Immigrants who have been temporarily allowed into the United States (known as parolees) will face a higher level of scrutiny when they apply for temporary work permits.
While it was never an automatic perk, many foreign nationals benefited from this program while awaiting lawful permanent resident status.
U.S. Citizenship and Immigration Services (USCIS) issued a policy alert on Monday stating that the agency is enhancing its adjudicators’ discretion to grant or deny work permits to foreign nationals paroled in the U.S.
Entering and staying temporarily in the country for humanitarian reasons or significant public benefit does not establish automatic eligibility for employment authorization, the agency stressed.
USCIS said the new guidance in its Policy Manual emphasizes the “use of discretion” to decide whether to approve a work permit for parolees.
The policy update also describes the factors that immigration benefits adjudicators “may consider when balancing the totality of the circumstances and determining whether an applicant warrants a favorable exercise of discretion.”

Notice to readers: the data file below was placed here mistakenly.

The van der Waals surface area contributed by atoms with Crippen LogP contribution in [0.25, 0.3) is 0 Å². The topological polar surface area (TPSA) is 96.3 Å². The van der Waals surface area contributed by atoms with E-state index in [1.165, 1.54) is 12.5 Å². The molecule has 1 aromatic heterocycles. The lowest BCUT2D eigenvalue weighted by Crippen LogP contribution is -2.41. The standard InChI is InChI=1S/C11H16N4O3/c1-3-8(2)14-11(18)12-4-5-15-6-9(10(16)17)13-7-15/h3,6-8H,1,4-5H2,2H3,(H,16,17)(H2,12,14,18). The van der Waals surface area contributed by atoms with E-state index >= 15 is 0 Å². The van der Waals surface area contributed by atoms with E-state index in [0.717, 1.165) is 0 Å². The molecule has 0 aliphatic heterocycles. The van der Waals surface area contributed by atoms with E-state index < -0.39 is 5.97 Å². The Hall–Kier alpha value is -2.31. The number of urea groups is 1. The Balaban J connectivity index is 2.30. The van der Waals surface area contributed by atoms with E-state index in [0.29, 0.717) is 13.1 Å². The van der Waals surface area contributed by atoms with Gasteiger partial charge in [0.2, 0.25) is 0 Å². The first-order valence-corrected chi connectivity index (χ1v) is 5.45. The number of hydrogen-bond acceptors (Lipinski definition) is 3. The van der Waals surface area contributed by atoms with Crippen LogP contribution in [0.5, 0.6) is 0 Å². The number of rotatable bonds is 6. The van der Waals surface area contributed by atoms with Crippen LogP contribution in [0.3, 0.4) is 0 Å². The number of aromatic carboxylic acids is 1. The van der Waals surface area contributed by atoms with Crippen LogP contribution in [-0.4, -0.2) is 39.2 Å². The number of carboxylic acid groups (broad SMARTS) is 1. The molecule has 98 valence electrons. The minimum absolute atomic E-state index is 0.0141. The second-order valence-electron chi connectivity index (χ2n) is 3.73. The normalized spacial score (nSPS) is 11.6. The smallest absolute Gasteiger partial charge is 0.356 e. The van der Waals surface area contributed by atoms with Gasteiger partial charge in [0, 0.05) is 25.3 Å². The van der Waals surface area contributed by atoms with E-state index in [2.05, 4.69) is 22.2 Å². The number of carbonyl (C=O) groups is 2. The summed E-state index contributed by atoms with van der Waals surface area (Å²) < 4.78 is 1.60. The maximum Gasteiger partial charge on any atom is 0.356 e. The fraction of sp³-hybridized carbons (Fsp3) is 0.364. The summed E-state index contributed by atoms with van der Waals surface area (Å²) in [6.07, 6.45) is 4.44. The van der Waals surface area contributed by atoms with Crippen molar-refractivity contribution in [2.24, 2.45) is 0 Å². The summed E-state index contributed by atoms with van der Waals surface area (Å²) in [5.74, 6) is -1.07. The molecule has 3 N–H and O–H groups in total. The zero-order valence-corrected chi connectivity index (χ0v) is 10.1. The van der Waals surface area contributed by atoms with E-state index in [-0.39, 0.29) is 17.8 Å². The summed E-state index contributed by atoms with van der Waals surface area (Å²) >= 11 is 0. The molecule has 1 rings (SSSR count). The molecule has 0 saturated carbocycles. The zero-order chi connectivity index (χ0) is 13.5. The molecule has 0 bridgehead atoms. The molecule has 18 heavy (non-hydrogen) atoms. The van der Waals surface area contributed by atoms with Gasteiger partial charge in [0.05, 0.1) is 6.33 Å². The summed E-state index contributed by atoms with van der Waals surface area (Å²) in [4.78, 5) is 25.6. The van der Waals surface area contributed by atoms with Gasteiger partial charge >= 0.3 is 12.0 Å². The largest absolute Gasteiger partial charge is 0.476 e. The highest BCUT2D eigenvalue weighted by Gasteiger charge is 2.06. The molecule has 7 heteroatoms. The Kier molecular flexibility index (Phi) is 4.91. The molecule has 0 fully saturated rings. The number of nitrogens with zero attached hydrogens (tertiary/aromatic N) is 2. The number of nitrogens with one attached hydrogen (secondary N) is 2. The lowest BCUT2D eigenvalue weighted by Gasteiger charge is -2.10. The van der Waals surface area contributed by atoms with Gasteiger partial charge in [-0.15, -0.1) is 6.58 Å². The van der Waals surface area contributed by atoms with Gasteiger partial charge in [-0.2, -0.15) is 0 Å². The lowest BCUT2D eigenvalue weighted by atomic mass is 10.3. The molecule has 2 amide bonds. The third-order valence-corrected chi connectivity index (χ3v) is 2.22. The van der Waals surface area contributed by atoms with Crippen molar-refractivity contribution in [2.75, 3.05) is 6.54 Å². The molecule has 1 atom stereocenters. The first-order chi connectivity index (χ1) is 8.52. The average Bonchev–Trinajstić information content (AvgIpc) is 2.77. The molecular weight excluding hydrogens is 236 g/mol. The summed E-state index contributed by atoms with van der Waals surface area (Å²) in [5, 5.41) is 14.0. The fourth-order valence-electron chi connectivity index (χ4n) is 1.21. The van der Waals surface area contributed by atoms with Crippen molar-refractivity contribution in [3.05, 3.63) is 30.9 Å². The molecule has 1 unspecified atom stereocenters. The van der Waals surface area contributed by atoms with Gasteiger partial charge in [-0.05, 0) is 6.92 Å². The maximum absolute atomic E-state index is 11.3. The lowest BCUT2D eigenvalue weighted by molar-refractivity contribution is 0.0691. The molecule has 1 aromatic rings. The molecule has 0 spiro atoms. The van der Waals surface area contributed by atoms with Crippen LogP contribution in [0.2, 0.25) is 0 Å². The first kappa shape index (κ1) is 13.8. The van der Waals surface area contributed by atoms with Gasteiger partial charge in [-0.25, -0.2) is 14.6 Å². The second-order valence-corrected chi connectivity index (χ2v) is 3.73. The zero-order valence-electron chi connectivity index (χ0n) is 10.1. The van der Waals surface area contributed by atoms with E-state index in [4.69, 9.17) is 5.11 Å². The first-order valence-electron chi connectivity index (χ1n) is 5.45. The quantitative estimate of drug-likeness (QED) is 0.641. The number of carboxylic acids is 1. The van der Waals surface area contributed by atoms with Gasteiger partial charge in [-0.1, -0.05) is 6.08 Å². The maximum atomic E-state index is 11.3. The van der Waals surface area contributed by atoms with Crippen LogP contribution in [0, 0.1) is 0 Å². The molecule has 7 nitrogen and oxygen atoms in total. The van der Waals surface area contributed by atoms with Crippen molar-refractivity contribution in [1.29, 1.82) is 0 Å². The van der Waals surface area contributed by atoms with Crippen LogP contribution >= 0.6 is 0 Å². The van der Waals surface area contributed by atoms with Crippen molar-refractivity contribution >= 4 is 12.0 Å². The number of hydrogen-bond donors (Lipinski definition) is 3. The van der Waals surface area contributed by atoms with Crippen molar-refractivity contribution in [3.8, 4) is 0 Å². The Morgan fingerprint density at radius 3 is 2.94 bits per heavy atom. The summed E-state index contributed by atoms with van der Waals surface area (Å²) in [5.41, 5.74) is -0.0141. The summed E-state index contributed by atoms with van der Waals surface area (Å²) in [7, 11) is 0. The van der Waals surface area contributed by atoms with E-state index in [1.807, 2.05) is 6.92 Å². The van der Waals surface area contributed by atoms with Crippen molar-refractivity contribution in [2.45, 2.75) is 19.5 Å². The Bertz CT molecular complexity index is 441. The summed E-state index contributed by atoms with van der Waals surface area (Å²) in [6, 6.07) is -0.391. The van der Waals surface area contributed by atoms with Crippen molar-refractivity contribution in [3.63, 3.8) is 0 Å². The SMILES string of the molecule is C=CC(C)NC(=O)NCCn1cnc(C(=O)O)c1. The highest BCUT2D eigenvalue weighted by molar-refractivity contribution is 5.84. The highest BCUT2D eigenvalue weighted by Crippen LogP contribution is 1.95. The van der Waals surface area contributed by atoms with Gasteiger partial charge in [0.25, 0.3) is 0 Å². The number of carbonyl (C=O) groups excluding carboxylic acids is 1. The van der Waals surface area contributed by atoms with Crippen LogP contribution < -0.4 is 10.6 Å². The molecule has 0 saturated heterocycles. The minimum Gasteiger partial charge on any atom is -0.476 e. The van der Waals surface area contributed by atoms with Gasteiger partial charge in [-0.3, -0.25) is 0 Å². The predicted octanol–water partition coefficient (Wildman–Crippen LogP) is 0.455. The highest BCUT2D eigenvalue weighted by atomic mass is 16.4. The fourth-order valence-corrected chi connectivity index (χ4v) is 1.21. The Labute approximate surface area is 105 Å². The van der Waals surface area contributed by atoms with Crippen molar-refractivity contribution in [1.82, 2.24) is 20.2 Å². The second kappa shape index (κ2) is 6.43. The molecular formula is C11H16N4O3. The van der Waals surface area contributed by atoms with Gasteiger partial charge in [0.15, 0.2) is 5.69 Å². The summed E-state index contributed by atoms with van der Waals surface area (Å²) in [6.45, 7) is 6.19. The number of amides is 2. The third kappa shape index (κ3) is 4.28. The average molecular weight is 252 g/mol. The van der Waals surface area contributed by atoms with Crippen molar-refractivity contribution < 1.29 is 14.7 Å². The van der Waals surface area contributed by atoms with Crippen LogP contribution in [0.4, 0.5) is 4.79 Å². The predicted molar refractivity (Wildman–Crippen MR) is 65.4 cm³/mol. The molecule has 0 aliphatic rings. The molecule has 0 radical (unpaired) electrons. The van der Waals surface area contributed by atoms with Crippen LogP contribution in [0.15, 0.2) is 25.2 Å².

“USCIS will only consider employment authorization for parolees when, based on the facts and circumstances of each individual case, USCIS finds that a favorable exercise of discretion is warranted,” the Department of Homeland Security explained in a press release.
Read more: These policy changes will impact legal immigrants in the U.S. in 2019
Parole, as most immigrants call it, is a special type of admission to the United States — not a visa. Administered by USCIS, the discretionary program allows its beneficiaries to stay legally in the United States while they wait for their immigrant visas.